William Tyndale - Hero of the English Reformation
It may be that William Tyndale gave more to the English Reformation than any other Reformer, for without his translation of the New Testament into the clear English of his day, so that the common man could read and understand, such great preachers as John Colet, Hugh Latimer, Nicholas Ridley, and others could have preached until doomsday, yet there would have remained little understanding of the Scriptures.
The following post has been taken from Heroes of the Reformation by By Gideon & Hilda Hagstotz, c1951. The book is available for free in PDF form. The link is at the bottom.
Table of Contents
Tyndale, the fulcrum of the English Reformation
Tyndale’s translation of the Bible was the fulcrum on which balanced the entire English Reformation. He was the kingpin, as it were, that held together the framework of spiritual advancement in England during the sixteenth century. And with his translation, furnishing the chief source material for the Authorized Version of 1611, Tyndale’s influence upon English literature likewise became greater than that of any other man.
William Tyndale’s early life and ministry
Born sometime between 1483 and 1495 in the western part of Gloucestershire, near the border of Wales, he early applied his mind to acquiring an education. As a boy he entered Oxford, where it is thought he gained a love for Bible study from Colet; at least he demonstrated a peculiar bent toward spiritual things. He likewise studied other liberal arts, and he acquired the mastery of seven languages — Greek, Hebrew, Latin, Italian, Spanish, English, and French — so that he spoke in each with a degree of native fluency. He took his M.A. degree in 1515, and then he went to Cambridge, where he fell under the influence of Erasmus.
One of his first appointments was that of tutor-chaplain at Little Sodsbury in the family of Sir Thomas Walsh. He was apparently already ordained at this time. Later…he preached at Bristol. Disturbed in heart and mind by the gross ignorance and sordid living of the priests and monks, Tyndale sought advice from an old chancellor, and in return this man told him that the pope was the antichrist of the Scriptures. This startled the young priest so much that he prayed and studied anew, taking Erasmus’s Greek New Testament still closer to heart.
Tyndale’s determination to translate the New Testament into English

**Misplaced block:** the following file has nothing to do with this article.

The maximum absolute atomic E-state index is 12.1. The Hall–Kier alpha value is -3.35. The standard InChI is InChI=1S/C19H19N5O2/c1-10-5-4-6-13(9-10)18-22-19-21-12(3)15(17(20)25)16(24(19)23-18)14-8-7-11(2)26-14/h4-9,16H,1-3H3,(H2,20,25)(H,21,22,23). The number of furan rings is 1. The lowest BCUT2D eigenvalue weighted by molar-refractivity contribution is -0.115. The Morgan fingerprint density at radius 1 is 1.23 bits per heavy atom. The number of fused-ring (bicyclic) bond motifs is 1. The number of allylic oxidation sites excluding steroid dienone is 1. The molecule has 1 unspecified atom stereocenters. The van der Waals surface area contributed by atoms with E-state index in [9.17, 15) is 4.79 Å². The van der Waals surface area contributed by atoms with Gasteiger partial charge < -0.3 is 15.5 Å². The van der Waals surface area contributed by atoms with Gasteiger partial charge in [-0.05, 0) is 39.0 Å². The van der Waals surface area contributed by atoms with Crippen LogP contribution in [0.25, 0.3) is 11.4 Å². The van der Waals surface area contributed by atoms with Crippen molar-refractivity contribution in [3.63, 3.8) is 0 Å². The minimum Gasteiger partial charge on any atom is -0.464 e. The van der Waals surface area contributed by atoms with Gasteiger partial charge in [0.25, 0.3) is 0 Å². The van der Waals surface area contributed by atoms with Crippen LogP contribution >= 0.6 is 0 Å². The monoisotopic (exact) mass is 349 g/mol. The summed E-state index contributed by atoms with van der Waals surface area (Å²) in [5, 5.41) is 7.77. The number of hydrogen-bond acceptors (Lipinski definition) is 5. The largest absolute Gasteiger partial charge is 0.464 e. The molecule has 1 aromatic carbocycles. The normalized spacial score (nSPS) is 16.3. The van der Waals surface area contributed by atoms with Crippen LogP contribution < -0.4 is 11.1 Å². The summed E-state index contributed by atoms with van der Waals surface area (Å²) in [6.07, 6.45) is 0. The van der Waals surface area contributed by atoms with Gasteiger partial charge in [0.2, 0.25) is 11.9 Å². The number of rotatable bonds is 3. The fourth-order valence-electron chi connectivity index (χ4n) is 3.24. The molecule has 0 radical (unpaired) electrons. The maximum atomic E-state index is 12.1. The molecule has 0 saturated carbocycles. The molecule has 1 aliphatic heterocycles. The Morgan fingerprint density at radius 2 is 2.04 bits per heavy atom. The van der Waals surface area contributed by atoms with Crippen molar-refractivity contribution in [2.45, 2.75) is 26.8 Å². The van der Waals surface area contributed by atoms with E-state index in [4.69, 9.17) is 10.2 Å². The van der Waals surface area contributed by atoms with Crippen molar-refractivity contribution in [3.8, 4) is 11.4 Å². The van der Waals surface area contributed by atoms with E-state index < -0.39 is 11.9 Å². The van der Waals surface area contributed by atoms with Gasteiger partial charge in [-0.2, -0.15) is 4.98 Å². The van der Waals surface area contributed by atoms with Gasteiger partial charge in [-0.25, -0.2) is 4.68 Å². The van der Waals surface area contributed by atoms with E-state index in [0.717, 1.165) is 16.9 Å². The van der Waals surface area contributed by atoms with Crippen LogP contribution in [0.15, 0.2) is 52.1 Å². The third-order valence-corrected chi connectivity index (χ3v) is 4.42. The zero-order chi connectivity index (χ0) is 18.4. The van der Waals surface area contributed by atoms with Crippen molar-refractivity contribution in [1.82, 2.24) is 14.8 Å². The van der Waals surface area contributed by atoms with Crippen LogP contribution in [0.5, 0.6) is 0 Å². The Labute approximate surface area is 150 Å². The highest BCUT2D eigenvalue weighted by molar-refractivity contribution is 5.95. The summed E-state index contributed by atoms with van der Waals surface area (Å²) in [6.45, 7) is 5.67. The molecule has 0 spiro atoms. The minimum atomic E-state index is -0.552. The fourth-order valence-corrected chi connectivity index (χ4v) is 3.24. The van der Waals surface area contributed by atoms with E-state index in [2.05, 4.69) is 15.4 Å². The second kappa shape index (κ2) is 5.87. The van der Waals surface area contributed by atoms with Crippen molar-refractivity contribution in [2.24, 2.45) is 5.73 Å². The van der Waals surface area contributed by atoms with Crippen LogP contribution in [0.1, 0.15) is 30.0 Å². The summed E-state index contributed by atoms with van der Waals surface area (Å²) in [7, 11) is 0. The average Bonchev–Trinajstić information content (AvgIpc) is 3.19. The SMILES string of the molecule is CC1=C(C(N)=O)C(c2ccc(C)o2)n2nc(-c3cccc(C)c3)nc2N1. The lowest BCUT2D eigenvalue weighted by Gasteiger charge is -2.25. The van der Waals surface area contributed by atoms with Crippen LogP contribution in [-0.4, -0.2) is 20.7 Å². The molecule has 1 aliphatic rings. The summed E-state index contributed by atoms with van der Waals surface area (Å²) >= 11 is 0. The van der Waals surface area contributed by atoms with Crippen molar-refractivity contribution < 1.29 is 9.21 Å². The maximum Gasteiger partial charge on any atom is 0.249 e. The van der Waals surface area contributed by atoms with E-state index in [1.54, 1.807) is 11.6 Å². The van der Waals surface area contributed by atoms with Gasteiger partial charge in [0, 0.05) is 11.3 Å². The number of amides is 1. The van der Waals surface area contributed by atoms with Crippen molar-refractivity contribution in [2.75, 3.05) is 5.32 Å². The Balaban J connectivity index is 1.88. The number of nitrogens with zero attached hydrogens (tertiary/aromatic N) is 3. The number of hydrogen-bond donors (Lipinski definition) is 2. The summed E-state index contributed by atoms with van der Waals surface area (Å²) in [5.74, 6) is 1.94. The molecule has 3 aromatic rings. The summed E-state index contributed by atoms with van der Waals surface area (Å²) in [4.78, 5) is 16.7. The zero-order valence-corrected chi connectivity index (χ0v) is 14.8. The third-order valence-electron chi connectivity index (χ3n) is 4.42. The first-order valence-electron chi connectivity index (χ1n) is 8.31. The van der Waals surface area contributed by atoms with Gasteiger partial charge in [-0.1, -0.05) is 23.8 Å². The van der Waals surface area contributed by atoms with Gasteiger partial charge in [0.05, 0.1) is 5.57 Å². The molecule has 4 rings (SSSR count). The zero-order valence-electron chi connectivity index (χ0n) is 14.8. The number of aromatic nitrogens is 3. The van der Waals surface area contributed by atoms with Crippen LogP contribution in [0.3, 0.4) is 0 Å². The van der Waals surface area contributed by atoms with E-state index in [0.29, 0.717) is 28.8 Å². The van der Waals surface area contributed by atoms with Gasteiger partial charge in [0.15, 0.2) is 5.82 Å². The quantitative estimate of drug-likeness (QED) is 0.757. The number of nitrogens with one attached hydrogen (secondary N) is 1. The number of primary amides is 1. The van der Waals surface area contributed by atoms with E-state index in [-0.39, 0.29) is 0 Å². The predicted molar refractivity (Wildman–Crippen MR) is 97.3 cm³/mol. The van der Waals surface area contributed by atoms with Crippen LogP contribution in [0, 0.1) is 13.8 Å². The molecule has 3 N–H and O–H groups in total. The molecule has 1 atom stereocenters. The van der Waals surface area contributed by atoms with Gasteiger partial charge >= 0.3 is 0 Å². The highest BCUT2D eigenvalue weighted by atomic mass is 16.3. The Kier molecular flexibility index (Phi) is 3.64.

He soon began to be convinced as to what his lifework was to be. Realizing that the church would rather have thousands of books written against its teachings than to have the common people have access to the Bible, he determined to translate the New Testament. As his mission in life became clearer to him, he remarked,
I perceived by experience how that it is impossible to establish the lay people in any truth, except that the Scriptures were plainly laid before their eyes, that they might see the process, order, and meaning of the text. — Quoted by Luke S. Walmsley in Fighters and Martyrs for the Freedom of the Faith, page 73.
Defiance against the Pope
To one of his opponents who had expressed the thought that the pope’s laws were better than God’s, Tyndale replied, “I defy the pope and all his laws; and if God spare my life, ere many years, I will cause a boy that driveth the plow shall know more of the Scripture than thou dost.” — Quoted by J. F. Mozley in William Tyndale, page 35.
So Tyndale began looking around as to who might help him with his task. He felt that surely the bishop of London would do so; but when he appealed to him in 1523, the bishop would have nothing to do with it.
Another on whom he thought he could count opposed it, namely, Sir Thomas More, who advocated that only a group of responsible scholars, and not an individual, should undertake such a task, furthermore, that the ignorant man of the street should not have access to the Bible, lest some fanciful interpretations result. However, one day as Tyndale was preaching at St. Dunstan’s, a wealthy cloth merchant and London alderman, Sir Humphrey Monmouth, heard him, became his friend, and offered him his London home to write in. Here for a year Tyndale found shelter where he could work to his heart’s content.
Life on the run
Then the priests were after him. As a consequence he came to the conclusion that there was not a place in all England where he could translate the Scriptures; and he sailed in May, 1524, for the Continent, and he never saw his beloved country again.
For the next twelve and a half years Tyndale lived the life of a persecuted, hunted, and disappointed man, as he fled from one city to another to evade his oppressors. He moved frequently among the cities of Wittenberg, Cologne, Hamburg, Worms, Strasbourg, Marburg, and Antwerp. He is supposed to have visited Luther in Wittenberg in 1524, where he stayed nearly a year, working at his translating. In Cologne in 1525 the printing started, but a careless word to the effect that England would soon rub her eyes caused the news to travel to the bishops of England. Tyndale fled to Worms, taking what precious sheets he could with him.
The first printing in 1526
Here his New Testament was printed in 1526, and six thousand copies were said to have been sent to England in the winter of 1526-27, in spite of the fact that the bishops were zealously watching the ports. It was the small size of the edition which made it possible to pack the copies in cases, sacks of flour, bales of merchandise, and barrels.
It is recorded that in the four years following, some fifteen thousand copies passed into England. The Roman Catholic Church immediately seized one thousand copies and had them burned in 1527, and later the bishop of London bought up all he could find. He also called on Sir Thomas More publicly to expose the errors in the translation. To have the old edition disposed of by purchase was all to Tyndale’s favor, for it enabled him to publish a revised edition, much better than the first. And the second soon came out “thick and threefold,” as well as did seven more editions during the next ten years.
Tyndale’s Bible immediately corrected wrong teachings used against the people